On Sept. 1, leading football stars from multiple faiths will come together to play in a watershed Interreligious Match for Peace, supported by Connect4Climate of the World Bank Group.
At its best, sport possesses the power to bring out the best of the human spirit, particularly in moments when athletes display remarkable teamwork and sportsmanship. By affirming shared aspirations, religion and sport share the profound capacity to bring people together across the boundaries of race, nationality, income, and more.
Unfortunately both, sport and religion can also serve as a wedge that divides, particularly when they are misused or abused for ideological purposes. The Interreligious Match for Peace represents a pivotal opportunity to harness the inspirational and bridge-building power of sport and religion. Connect4Climate’s initiative #Sport4Climate is paving the way for the world of sport to take on the climate challenge, while aligning itself with the goals of ending extreme poverty and promoting shared prosperity.
In my role as the lead of the Faith-Based Initiative at the World Bank Group, I have the privilege of engaging with many hopeful and transformational examples of interreligious cooperation to fight poverty, build peace, and protect the environment. Interreligious cooperation and dialogue has played an instrumental role in peacebuilding efforts across the world, evidenced most recently by the courageous leadership of Muslim and Christian leaders working to stem violence and foster reconciliation in the Central African Republic.
Organizations such as Religions for Peace and the World Parliament of Religions have a long track record of building interreligious cooperation to foster peace and tackle many of the most vexing challenges facing the world. Interreligious efforts are also increasingly addressing the looming crisis of climate change, which threatens our collective future. Just prior to the upcoming UN Climate Summit, the World Council of Churches and Religions for Peace are hosting an Interfaith Summit on Climate Change that promises to further galvanize religious communities.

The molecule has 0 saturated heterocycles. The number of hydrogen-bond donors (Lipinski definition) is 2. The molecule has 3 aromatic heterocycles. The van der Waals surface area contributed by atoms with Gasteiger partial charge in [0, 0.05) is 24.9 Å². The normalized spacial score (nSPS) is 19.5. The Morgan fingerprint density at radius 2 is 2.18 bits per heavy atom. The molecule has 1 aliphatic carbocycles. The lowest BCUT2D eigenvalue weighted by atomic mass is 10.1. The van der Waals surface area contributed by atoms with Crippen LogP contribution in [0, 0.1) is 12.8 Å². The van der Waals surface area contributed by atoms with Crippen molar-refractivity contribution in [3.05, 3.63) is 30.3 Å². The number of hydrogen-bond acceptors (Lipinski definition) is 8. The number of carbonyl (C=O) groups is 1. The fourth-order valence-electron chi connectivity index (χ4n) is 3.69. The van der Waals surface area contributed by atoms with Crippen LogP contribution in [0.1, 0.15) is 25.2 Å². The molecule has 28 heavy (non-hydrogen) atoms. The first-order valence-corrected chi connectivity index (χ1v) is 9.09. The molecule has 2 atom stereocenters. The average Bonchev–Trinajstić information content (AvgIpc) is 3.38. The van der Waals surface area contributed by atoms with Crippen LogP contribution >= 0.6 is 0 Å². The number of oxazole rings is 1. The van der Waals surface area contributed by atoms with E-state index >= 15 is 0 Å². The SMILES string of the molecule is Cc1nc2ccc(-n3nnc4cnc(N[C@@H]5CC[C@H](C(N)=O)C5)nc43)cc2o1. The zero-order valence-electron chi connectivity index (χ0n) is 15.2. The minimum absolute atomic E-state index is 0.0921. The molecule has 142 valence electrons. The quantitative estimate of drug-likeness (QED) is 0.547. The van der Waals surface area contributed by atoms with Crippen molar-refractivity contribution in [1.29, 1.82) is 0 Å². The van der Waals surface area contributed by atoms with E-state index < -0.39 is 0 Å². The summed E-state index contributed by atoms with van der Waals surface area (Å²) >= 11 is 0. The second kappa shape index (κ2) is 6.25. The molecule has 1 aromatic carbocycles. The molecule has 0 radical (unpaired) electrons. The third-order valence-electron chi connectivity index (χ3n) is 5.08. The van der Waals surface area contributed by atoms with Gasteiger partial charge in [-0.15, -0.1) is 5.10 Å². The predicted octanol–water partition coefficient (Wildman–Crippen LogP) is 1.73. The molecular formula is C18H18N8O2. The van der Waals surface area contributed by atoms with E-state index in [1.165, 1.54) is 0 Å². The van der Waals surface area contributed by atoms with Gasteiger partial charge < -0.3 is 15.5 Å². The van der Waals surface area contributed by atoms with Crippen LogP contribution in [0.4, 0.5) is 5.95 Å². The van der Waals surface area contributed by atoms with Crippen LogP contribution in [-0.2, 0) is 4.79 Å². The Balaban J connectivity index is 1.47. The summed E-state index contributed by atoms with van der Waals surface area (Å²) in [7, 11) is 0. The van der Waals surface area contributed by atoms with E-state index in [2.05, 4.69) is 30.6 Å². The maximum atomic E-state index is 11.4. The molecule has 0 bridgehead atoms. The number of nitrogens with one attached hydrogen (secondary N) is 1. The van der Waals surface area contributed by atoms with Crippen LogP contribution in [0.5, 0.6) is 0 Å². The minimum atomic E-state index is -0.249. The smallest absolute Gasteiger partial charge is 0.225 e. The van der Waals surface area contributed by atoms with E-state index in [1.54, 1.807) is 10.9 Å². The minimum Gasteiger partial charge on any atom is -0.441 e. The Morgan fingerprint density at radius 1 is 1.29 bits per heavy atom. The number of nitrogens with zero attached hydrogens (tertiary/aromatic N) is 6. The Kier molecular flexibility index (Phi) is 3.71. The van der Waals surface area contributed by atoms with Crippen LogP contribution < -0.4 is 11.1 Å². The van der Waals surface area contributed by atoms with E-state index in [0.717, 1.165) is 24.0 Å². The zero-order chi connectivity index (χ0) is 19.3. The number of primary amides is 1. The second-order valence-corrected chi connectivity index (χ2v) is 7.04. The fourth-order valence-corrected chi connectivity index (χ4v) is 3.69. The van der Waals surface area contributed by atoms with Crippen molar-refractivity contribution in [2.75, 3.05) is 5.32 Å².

I have been a longtime student of social movements and have admired the ways in which the most successful movements have been inspired and fueled by faith. Interreligious action played a key role in galvanizing the global divestment campaign that helped to dismantle the system of apartheid, and more recently inspired and drove the Jubilee campaign for debt cancellation. These and other movements demonstrate the power of religious cooperation and action.
I hope that spectators and participants in the upcoming Interreligious Match for Peace will treasure a remarkable sporting event and use the occasion to renew and redouble their commitment to promoting peace through tangible acts of pragmatic solidarity to foster peace in our increasingly interdependent world. As Martin Luther King Jr. so poetically reminds us, “injustice anywhere is a threat to justice everywhere.”
I first learned about the concept of pragmatic solidarity during my first visit to Zamni Lasante, a clinic in the central plateau of Haiti operated by the organization Partners in Health (PIH). PIH was cofounded by Paul Farmer and Jim Yong Kim, now president of the World Bank Group. PIH has been running this oasis of access to health in one of the most remote and impoverished corners of the northern hemisphere for decades, based on a commitment to pragmatic solidarity.
Pragmatic solidarity is both the desire to make common cause with those in need and offering goods and services that might diminish undue hardship. Pragmatic solidarity is rooted in one of the core tenets of Catholic social teaching, which calls on us to show a preferential concern or option for the poor and vulnerable among us. This special concern extends not just to our immediate neighbors but also to our global neighbors. Pragmatic solidarity sows seeds of peace and can help turn perceived foes into friends. Through his humble actions of compassion and prophetic calls for greater inclusion and justice, Pope Francis has given new life and meaning to what it means to exhibit pragmatic solidarity.
The great news is that there’s a growing convergence in goals and aspirations between religious leaders and global institutions. The World Bank and the United Nations are working more collaboratively to promote peace and fight poverty based on both the evidence and conviction that there can’t be sustainable peace without inclusive development and that inclusive development is impossible without lasting peace.
The World Bank also recently set dual goals of ending extreme poverty by the year 2030 and boosting shared prosperity around the world. Achieving these ambitious goals will require the ripple and multiplying effect of both small and large acts of pragmatic solidarity, whether that is through giving of time and resources to worthy charitable causes or using your voice and influence to generate greater political and social will to fight poverty and promote peace. The growing challenge of global climate change poses one of the most critical tests to our commitment to pragmatic solidarity since combatting climate change will require shared sacrifice and leadership. Enjoy the match — follow it at #MatchForPeace and #Sport4Climate.